Kidding has quietly become one of the best shows on TV in recent years. It hasn’t had much fanfare and promotion and it hasn’t been as much of a wild success as some other comedies in recent years such as Barry and Atlanta. However, it has cemented itself as a show regularly dealing with heavy issues in a way that is accessible to many.
To set the scene for you, Jim Carrey plays Jeff Pickles, a children’s tv show icon in the ilk of Mr. Rogers. His show features puppets and songs and has been running for over 30 seasons with his sister, Deirdre (Catherine Keener), who helps to design the puppets. Unfortunately, personal tragedy has hit Jeff hard, making him question the show and how he uses his voice to speak to audiences. The death of one of his sons and the collapse of his marriage have left him lonely but still with a nearly unflinching desire to see the good in the world. This leads us to the episode I’m focusing on, Episode 3101. Taking place solely within the world of Mr. Pickles Puppet Time, the show deals with a struggle we all face at some point: moving on.
The episode starts with Jeff and his puppet pals finding their town destroyed, where the residents who lost their home have to move away from Pickleberry Falls. This is the story the show comes up with when in reality a bitter divorce between Deirdre and her husband means she lost the rights to half of all the puppet time characters she designed. The characters try to fix their houses with the help of Deirdre but when it doesn’t work they begin to blame her. This is when the main story of the show takes focus, Jeff struggling with the disintegration of his marriage. He has his divorce papers to sign and his wife, Jill (Judy Greer), even comes on the show at his request. The episode becomes about his struggle with letting go of the past.
Image courtesy of Showtime
In this episode, one line stood out to me in a scene shared between Jeff, Jill, and Ennui, a talking french baguette. When Ennui asks Jeff and Jill if they still love each other and they both say yes, he doesn’t understand why they are going to divorce. Jill says, “sometimes in life, there are problems that can’t be solved. No matter how much we love each other, love, even a lot of love is not enough to keep us together.” It’s a moment that hits hard, whether it’s for those who have been involved in a divorce, a breakup, or even just an unpredicted change in life. Ennui admits he is scared of the, “I don’t know” ahead, so Jeff leans in and whispers, “I’m scared too.” Suddenly, that happy, smiling mask has fallen. We realise that Jeff is like anyone else and is scared of the future.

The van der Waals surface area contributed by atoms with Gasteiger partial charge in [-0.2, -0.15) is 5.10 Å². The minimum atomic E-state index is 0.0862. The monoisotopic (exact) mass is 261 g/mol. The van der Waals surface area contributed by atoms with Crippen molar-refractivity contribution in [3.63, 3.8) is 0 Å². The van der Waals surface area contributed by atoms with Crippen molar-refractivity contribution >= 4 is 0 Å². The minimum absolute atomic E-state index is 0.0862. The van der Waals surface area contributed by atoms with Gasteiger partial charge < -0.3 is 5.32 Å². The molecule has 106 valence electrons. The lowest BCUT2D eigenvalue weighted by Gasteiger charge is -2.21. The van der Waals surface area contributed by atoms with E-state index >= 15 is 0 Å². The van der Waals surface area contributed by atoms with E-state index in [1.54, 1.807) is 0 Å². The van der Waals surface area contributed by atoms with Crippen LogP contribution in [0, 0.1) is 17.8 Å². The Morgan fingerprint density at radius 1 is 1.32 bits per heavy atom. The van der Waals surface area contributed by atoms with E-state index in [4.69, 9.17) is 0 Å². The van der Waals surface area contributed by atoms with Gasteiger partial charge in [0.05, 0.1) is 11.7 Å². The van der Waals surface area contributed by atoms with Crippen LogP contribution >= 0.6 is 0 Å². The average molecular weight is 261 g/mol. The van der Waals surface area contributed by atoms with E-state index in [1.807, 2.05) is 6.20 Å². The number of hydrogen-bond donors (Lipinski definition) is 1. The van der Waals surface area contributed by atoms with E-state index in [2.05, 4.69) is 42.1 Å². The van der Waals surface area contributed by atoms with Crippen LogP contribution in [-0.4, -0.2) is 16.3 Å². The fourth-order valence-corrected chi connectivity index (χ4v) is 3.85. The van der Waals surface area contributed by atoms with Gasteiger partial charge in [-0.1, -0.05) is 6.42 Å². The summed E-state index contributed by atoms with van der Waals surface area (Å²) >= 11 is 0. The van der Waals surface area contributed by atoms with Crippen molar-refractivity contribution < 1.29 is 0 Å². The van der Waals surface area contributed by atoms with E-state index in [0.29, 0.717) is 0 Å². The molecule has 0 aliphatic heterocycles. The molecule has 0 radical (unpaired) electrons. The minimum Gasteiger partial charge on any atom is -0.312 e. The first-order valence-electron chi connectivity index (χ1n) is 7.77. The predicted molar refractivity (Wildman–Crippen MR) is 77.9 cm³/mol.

Perhaps it is having someone so well known for their comedy exploits in the main role that makes the emotional moments hit so hard. Carrey is a staple in so many people’s childhoods, starring in roles such as Ace Ventura and The Mask. His more dramatic work in Eternal Sunshine of the Spotless Mind and Man on the Moon show that he has the range, but with Kidding, you see a legacy being explored. Carrey knows his persona and is able to utilise that in order to disarm you. You feel safe around him much as you would around Mr. Rogers because of that familiarity. When you see this man of laughter and joy struggling, you realise it’s okay to be not okay. Even those with a nearly unbreakable persona still struggle with change in their lives.
Image courtesy of Showtime
What will stand out to a lot of people in this episode is the musical number from Ariana Grande appearing as the Piccola Grande. It may seem like just another cameo appearance to help drum up interest, but instead this song gives us the show’s main motif. “Hope is an open door. Maybe getting back up again is what falls are for.” Jeff and Piccola sing together as we see the puppets begin to depart into their “I don’t know” future. It’s a touching moment to top off an incredibly impactful episode. The show has often avoided showing much from Mr. Pickles Puppet Time but here it shows how powerful immersion can be.
Moving on is perhaps the hardest thing to come to terms with in life. We all suffer heartache in life, but it’s how we cope and process it that allows us to grow. There isn’t a guide on dealing with pain but shows like Kidding help. They show that everyone hurts and grieves in their own way. If someone like Mr. Pickles or Mr. Rogers can so openly speak on pain, then maybe we can all be a little more open about our feelings.